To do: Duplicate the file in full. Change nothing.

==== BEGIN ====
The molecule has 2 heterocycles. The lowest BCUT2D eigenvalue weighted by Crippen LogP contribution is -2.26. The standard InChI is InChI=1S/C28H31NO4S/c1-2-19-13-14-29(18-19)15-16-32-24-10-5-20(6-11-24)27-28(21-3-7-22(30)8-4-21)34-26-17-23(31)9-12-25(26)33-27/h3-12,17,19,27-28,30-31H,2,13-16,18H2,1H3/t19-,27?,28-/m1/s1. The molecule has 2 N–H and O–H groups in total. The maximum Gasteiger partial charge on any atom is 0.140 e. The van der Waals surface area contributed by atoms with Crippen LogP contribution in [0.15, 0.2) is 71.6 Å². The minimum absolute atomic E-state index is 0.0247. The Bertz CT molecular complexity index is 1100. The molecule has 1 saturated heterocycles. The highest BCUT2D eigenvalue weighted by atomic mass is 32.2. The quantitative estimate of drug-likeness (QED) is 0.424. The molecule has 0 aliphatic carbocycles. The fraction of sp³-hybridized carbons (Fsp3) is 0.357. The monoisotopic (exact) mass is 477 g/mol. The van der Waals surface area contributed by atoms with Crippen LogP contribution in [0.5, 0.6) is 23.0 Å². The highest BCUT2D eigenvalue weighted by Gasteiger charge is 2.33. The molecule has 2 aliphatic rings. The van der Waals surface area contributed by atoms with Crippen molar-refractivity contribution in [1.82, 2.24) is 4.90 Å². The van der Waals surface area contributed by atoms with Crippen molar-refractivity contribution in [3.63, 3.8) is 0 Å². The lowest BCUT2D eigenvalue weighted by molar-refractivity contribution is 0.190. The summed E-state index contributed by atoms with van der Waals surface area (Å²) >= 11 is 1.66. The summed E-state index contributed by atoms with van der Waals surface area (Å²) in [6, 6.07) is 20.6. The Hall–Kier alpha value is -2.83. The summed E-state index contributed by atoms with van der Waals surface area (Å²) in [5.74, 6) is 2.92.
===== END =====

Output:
The molecule has 2 heterocycles. The lowest BCUT2D eigenvalue weighted by Crippen LogP contribution is -2.26. The standard InChI is InChI=1S/C28H31NO4S/c1-2-19-13-14-29(18-19)15-16-32-24-10-5-20(6-11-24)27-28(21-3-7-22(30)8-4-21)34-26-17-23(31)9-12-25(26)33-27/h3-12,17,19,27-28,30-31H,2,13-16,18H2,1H3/t19-,27?,28-/m1/s1. The molecule has 2 N–H and O–H groups in total. The maximum Gasteiger partial charge on any atom is 0.140 e. The van der Waals surface area contributed by atoms with Crippen LogP contribution in [0.15, 0.2) is 71.6 Å². The minimum absolute atomic E-state index is 0.0247. The Bertz CT molecular complexity index is 1100. The molecule has 1 saturated heterocycles. The highest BCUT2D eigenvalue weighted by atomic mass is 32.2. The quantitative estimate of drug-likeness (QED) is 0.424. The molecule has 0 aliphatic carbocycles. The fraction of sp³-hybridized carbons (Fsp3) is 0.357. The monoisotopic (exact) mass is 477 g/mol. The van der Waals surface area contributed by atoms with Crippen LogP contribution in [0.5, 0.6) is 23.0 Å². The highest BCUT2D eigenvalue weighted by Gasteiger charge is 2.33. The molecule has 2 aliphatic rings. The van der Waals surface area contributed by atoms with Crippen molar-refractivity contribution in [1.82, 2.24) is 4.90 Å². The van der Waals surface area contributed by atoms with Crippen molar-refractivity contribution in [3.63, 3.8) is 0 Å². The lowest BCUT2D eigenvalue weighted by molar-refractivity contribution is 0.190. The summed E-state index contributed by atoms with van der Waals surface area (Å²) >= 11 is 1.66. The summed E-state index contributed by atoms with van der Waals surface area (Å²) in [6, 6.07) is 20.6. The Hall–Kier alpha value is -2.83. The summed E-state index contributed by atoms with van der Waals surface area (Å²) in [5.74, 6) is 2.92.